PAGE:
God_Philosophy1 - Philosophy 100B Philosophy Week 2: God...

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Unformatted text preview: Philosophy 100B Philosophy Week 2: God & Philosophy Roman intellectuals Roman after the fall preserving an ancient culture in a new Christian world with few material resources seven liberal arts seven trivium (speech) grammar, rhetoric, dialectic quadrivium (calculation) arithmetic, geometry, music, arithmetic, astronomy Boethius Boethius quadrivium logic theology Consol ati on Boethius Boethius quadrivium logic textbooks textbooks translations commentaries essays meditation poetry theology Consol ati on Boethius Boethius logic translations Aristotle’s Organon Porphyry’s I ntr oducti on Porphyry’s commentaries I ntr oducti on Categor i es On I nter pr etati on Cicero’s Topi cs Cicero’s T opi textbooks On Topi cal Di ffer ences On Categor i cal Syl l ogi sms Porphyry’s I ntr oducti on introduction to Aristotelian logic before the Categor i es Categor before five (not ten) predicables types of terms used as predicates Socrates (subject) is a man Socrates (predicate) (predicate) Socrates (subject) is white Socrates (predicate) (predicate) ‘Socrates Socrates … is a man is … is white’ • ‘man’ = ‘human’ • ‘white’ = ‘pale’ Porphyry’s I ntr oducti on introduces logic by way of the five predicables genus ‘man is an animal’ man animal species ‘Socrates is a man’ Socrates man difference ‘man is a rational animal’ man animal’ property ‘man is a risible animal’ man animal’ accident ‘Socrates is white’ Socrates white Porphyry’s (rejected) questions Porphyry’s about genera and species are they real (extramental)? if real, are they bodily or unbodily? if unbodily, apart from or in if sensibles? problem of universals problem ‘man’ a word for an item that applies to all humans is the item called ‘man’ is real? extramental? merely mental? merely verbal? realists v nominalists realists Boethius Boethius two commentaries on the two I ntr oducti on elementary explanatory paraphrase Boethius Boethius two commentaries on the two I ntr oducti on addresses Porphyry’s questions examines arguments against real examines universals universals Boethius Boethius two commentaries on the two I ntr oducti on universals either extramental or merely mental Boethius Boethius two commentaries on the two I ntr oducti on every extramental item is one in every number number but universals are said of many therefore, universals are not therefore, extramental extramental therefore, universals are merely therefore, mental mental Boethius Boethius two commentaries on the two I ntr oducti on merely mental universals represent either represent things that are either real real or represent things that are not or real real Boethius Boethius two commentaries on the two I ntr oducti on • what truly represents things that truly are real are must itself be real must • but universals, being merely mental, mental, are not real are • thus, they misrepresent real things, mis making them false and empty making Boethius Boethius two commentaries on the two I ntr oducti on but Boethius denies that what misrepresents things that misrepresents must be said falsely of those things must of Boethius Boethius two commentaries on the two I ntr oducti on points, lines and surfaces as (abstract) items of geometry do not represent real (concrete) do things things yet they are said truly of real things yet Boethius Boethius two commentaries on the two I ntr oducti on universals are mental items derived from extramental items and so are not said falsely of them anti-realism? Boethius Boethius two commentaries on the two I ntr oducti on but the mind grasps what is real better than the senses Platonism? Boethius Boethius two commentaries on the two I ntr oducti on Boethius is not clear: particular ‘likenesses’ sensed in things universal species and genera grasped by the mind are the same items are Boethius Boethius two commentaries on the two I ntr oducti on Boethius is not clear: realist abstraction genera and species are real but always attached to particulars Boethius Boethius two commentaries on the two I ntr oducti on attempts to settle Porphyry’s attempts questions questions from the I ntr oducti on from on the five predicables Boethius Boethius an orthodox Catholic executed by Theoderic, an Arian Arianism a trinitarian heresy ORTHODOXY ORTHODOXY Christ is God three persons in God Father, Son and Holy Spirit ORTHODOXY ORTHODOXY Christ is God 1 person 2 natures: divine and natures: human human ARIAN HERESY HERESY Christ is a creature not God therefore, no Trinity Boethius Boethius five theological essays defends the orthodox Trinity Aristotelian logic Neoplatonic metaphysics in these debates debates Greek: hypostasi s Greek: h ypostasi Latin: substanti a Latin: substanti a key term: ‘substance’ applied to the persons of the applied Trinity Trinity Boethius Boethius how is God a substance? how substance not in the usual Aristotelian sense a substrate for accidents Socrates (substance) is white is (accident) (accident) but as what comes before but everything everything as its origin in these debates debates more generally how can any word be said of God? how be how can any term be predicated of how predicated God? Arians Arians substance, substrate: what persists substrate: (Socrates) (Socrates) accident: what changes (white) God does not change all predications of God are substantial all substantial Boethius Boethius follows Augustine the one item, God, called the ‘Father’ and ‘Son’ and ‘Spirit,’ is a single simple substance, without parts is substance Boethius Boethius B1: hence, what is predicable substantially B1: of God of is also predicable of each of the three is persons persons called either ‘Father’ or ‘Son’ or ‘Spirit’ called Boethius Boethius if (B1), then (B2) B2: what is not predicable of each of the three B2: not persons persons is not predicable substantially of God is not of but may be predicable relatively but relatively Boethius Boethius such relative predicables include such predicables fatherhood, sonship, triunity and so on triunity: the property of being three and one Boethius Boethius but if relative predicables apply to God but predicables then, since any relation has at least two terms, then, plurality can apply (relatively) to God plurality and triunity is the type of plurality that actually and applies applies Boethius Boethius solves a puzzle: if the Father is not identical to the Son, but God is the Father, and God is the Son, how can God be one? how can God be one and three? Boethius Boethius solves a puzzle: unity applies to God substantially, unity substantially but triunity applies relatively but relatively Boethius Boethius around 526, an orthodox Catholic, executed by Theoderic, an Arian Justinian Justinian also an orthodox Catholic, and Theoderic’s enemy in 526, closed the philosophical school in Athens in 529, ending a tradition ending that started with Plato that but philosophy continued… but starting in the early 6 century starting John of Damascus, 8 century John Islam in Spain by 700 problem of succession: the problem Caliphs Caliphs parallel theological problems Muhammad, d. 632 Mu conflict in Islam conflict Kharajites Kharajites opponents of Ali, Muhammad’s cousin, cousin, Shi’at Ali, the party of Ali: Shi’ites Muslim theologians interpret the Koran and hadi th h adi exegesis develop kal am (‘discussion’) develop k al mutakal l i mun : theologians locate and resolve theological problems philosophical analysis Muslim theology Kharajite moral theology Kharajite serious sin is equivalent to unbelief Murji’ite moral theology even serious sinners are still believers Muslim theology Mu‘tazilite kal am , 8th century k al compromise on the status of sinners neither believers nor unbelievers supported by the Abbasid Caliphs Muslim theology Muslim Mu‘tazilite theology Mu‘tazilite God is one God is just God rewards good and punishes evil good is commanded, evil forbidden compromise on status of sinners Muslim theology Muslim Mu‘tazilite theology Mu‘tazilite negative theology against anthropomorphic theism the Koran is created, not eternal Muslim theology Mu‘tazilite theology Mu‘tazilite a moral order binds humans determines God’s actions toward humans humans Muslim theology Mu‘tazilite theology Mu‘tazilite influenced by Aristotle rejecting Aristotle’s notion of a substance substance as a self-standing thing with its own nature or essence Muslim theology Mu‘tazilite theology Mu‘tazilite things are unstable collections of atoms created directly by God motion and rest are the only properties of atoms Muslim theology Mu‘tazilite theology Mu‘tazilite other properties of things persist or vanish as God assembles their atoms or disassembles them Muslim theology Muslim Mu‘tazilite theology Mu‘tazilite reason argument used as tools of theology Muslim theology Muslim Mu‘tazilite theology Mu‘tazilite God’s unity and transcendence favor a negative theology God’s revelation of himself in the Koran favors an affirmative theology Muslim theology Mu‘tazilite theology Mu‘tazilite ‘God is mighty’ God is not unmighty (negatively) but God is one (affirmatively) is God the might of God? is God the wisdom of God? is God the justice of God? Muslim theology Mu‘tazilite theology Mu‘tazilite might is an act of God wisdom is an act of God justice is an act of God but God is one Muslim theology Mu‘tazilite theology Mu‘tazilite God’s human creatures observing God’s creation observing observe in it observe God’s acts of might, wisdom and justice Muslim theology Muslim theology Mu‘tazilite theology Mu‘tazilite supported by the Abassid Caliphs who also support translation of Greek books into Syriac and Arabic Muslim philosophy Muslim philosophy in the 9th century in stimulated by Muslim theology requiring translation of Aristotle and Neoplatonized Aristotelianism Muslim philosophy Muslim philosophy in the 9th century in blending Aristotle with the Neoplatonists, Plotinus and Proclus, Proclus, merging the Creator God of Islam with the Neoplatonic One, also divine but impersonal Muslim philosophy Muslim philosophy in the 9th century in Abu Yusuf Ibn Ishaq al-Kindi (801-66) Abu (801-66) uses the Neoplatonized Aristotle to solve the Mu‘tazilite problems Muslim philosophy Muslim philosophy in the 9th century in Abu Yusuf Ibn Ishaq al-Kindi (801-66) Abu (801-66) reads Aristotle in a Neoplatonist framework to accommodate Muslim doctrines like the creation of the world Western philosophy in the 9th century in much less developed facing similar theological issues Western philosophy John Scotus Eriugena John able to read Greek (very unusual) translates Dionysius the Areopagite Western philosophy John Scotus Eriugena John able to read Greek (very unusual) translates Dionysius the Areopagite knows Aristotle’s categories substance, quality, quantity… as answers to ‘what is x?’ Western philosophy John Scotus Eriugena John treats the categories Neoplatonically concludes that none apply to God not even substance/being Western philosophy John Scotus Eriugena John the universe is all that exists God does not exist God transcends substance/being/existence Western philosophy John Scotus Eriugena John God is nothing God nothing God creates from nothing (ex ni hi l o) God is that nothing from which God God creates creates negative (apophatic) theology affirmative (cataphatic) theology Western philosophy John Scotus Eriugena John ‘God is good’ does not mean does ‘God has the property of goodness’ ‘God it means ‘God causes what is good’ Western philosophy John Scotus Eriugena John affirmative theology is correct only in this causal sense otherwise the only correct theology is negative Western philosophy John Scotus Eriugena John correct: God is not not-good incorrect: God is good correct: God causes what is good Western philosophy John Scotus Eriugena John from the good effects of an unknowable cause we infer a property of goodness applied metaphorically to God as that cause ...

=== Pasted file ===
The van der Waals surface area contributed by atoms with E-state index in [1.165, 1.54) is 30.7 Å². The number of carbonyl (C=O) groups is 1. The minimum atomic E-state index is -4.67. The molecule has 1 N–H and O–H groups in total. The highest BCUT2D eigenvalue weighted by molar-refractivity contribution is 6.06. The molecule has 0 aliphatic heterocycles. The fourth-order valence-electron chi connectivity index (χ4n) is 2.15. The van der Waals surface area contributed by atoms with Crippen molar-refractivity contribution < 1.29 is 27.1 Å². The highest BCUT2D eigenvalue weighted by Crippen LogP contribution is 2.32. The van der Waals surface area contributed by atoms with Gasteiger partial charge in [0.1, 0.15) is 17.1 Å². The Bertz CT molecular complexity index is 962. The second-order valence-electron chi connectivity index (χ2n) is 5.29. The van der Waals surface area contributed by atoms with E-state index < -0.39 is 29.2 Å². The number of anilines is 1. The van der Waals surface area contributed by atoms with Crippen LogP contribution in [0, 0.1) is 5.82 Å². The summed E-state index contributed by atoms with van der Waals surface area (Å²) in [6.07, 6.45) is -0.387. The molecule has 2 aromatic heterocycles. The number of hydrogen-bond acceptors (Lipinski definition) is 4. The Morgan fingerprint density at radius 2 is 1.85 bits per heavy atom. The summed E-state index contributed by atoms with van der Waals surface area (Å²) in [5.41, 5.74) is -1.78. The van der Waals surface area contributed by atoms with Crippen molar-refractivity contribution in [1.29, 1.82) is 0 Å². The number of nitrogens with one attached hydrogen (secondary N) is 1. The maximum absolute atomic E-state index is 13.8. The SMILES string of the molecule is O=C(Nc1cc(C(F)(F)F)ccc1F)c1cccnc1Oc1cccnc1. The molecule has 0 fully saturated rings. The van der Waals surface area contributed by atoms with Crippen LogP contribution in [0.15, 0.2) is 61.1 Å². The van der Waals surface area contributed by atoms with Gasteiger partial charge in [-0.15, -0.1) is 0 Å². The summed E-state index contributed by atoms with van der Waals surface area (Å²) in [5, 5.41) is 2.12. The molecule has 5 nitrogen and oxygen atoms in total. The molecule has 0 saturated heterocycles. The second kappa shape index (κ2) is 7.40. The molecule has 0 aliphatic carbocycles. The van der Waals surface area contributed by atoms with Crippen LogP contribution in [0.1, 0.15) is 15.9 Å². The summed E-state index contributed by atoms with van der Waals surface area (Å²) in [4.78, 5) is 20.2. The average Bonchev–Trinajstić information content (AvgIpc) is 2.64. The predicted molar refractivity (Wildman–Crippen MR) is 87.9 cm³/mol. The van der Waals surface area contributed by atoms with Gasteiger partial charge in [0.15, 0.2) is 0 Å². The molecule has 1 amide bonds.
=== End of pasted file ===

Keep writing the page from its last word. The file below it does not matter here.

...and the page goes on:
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This note was uploaded on 02/24/2010 for the course PHILOSOPHY 100B taught by Professor Copenhaver during the Spring '10 term at UCLA.